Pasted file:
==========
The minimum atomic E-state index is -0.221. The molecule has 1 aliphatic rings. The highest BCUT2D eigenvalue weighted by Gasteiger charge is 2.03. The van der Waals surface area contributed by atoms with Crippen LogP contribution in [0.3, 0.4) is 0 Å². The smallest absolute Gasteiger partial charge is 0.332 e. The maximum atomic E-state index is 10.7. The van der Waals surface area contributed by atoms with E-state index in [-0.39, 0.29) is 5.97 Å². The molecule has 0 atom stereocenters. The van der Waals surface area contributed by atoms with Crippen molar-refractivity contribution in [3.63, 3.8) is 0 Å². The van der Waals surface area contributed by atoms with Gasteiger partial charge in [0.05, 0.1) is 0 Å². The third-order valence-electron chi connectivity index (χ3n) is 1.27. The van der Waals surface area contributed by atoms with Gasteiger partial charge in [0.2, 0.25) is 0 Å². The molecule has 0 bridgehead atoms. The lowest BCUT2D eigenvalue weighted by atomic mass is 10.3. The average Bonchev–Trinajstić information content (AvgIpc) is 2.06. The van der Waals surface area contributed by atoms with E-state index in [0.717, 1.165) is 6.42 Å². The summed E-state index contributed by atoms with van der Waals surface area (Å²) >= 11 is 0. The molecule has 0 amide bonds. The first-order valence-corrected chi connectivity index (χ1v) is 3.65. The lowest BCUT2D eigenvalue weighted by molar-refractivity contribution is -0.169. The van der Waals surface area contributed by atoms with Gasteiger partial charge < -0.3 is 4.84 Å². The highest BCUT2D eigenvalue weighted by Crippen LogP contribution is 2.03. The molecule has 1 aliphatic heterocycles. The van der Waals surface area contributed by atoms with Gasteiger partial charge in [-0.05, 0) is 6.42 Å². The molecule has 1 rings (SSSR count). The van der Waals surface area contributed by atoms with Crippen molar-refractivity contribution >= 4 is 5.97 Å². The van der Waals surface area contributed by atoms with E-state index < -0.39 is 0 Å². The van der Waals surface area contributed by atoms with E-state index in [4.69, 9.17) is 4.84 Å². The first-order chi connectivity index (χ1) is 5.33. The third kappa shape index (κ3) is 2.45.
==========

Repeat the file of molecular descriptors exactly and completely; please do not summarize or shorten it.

The minimum atomic E-state index is -0.221. The molecule has 1 aliphatic rings. The highest BCUT2D eigenvalue weighted by Gasteiger charge is 2.03. The van der Waals surface area contributed by atoms with Crippen LogP contribution in [0.3, 0.4) is 0 Å². The smallest absolute Gasteiger partial charge is 0.332 e. The maximum atomic E-state index is 10.7. The van der Waals surface area contributed by atoms with E-state index in [-0.39, 0.29) is 5.97 Å². The molecule has 0 atom stereocenters. The van der Waals surface area contributed by atoms with Crippen molar-refractivity contribution in [3.63, 3.8) is 0 Å². The van der Waals surface area contributed by atoms with Gasteiger partial charge in [0.05, 0.1) is 0 Å². The third-order valence-electron chi connectivity index (χ3n) is 1.27. The van der Waals surface area contributed by atoms with Gasteiger partial charge in [0.2, 0.25) is 0 Å². The molecule has 0 bridgehead atoms. The lowest BCUT2D eigenvalue weighted by atomic mass is 10.3. The average Bonchev–Trinajstić information content (AvgIpc) is 2.06. The van der Waals surface area contributed by atoms with E-state index in [0.717, 1.165) is 6.42 Å². The summed E-state index contributed by atoms with van der Waals surface area (Å²) >= 11 is 0. The molecule has 0 amide bonds. The first-order valence-corrected chi connectivity index (χ1v) is 3.65. The lowest BCUT2D eigenvalue weighted by molar-refractivity contribution is -0.169. The van der Waals surface area contributed by atoms with Gasteiger partial charge < -0.3 is 4.84 Å². The highest BCUT2D eigenvalue weighted by Crippen LogP contribution is 2.03. The molecule has 1 aliphatic heterocycles. The van der Waals surface area contributed by atoms with Gasteiger partial charge in [-0.05, 0) is 6.42 Å². The molecule has 1 rings (SSSR count). The van der Waals surface area contributed by atoms with Crippen molar-refractivity contribution >= 4 is 5.97 Å². The van der Waals surface area contributed by atoms with E-state index < -0.39 is 0 Å². The van der Waals surface area contributed by atoms with E-state index in [4.69, 9.17) is 4.84 Å². The first-order chi connectivity index (χ1) is 5.33. The third kappa shape index (κ3) is 2.45.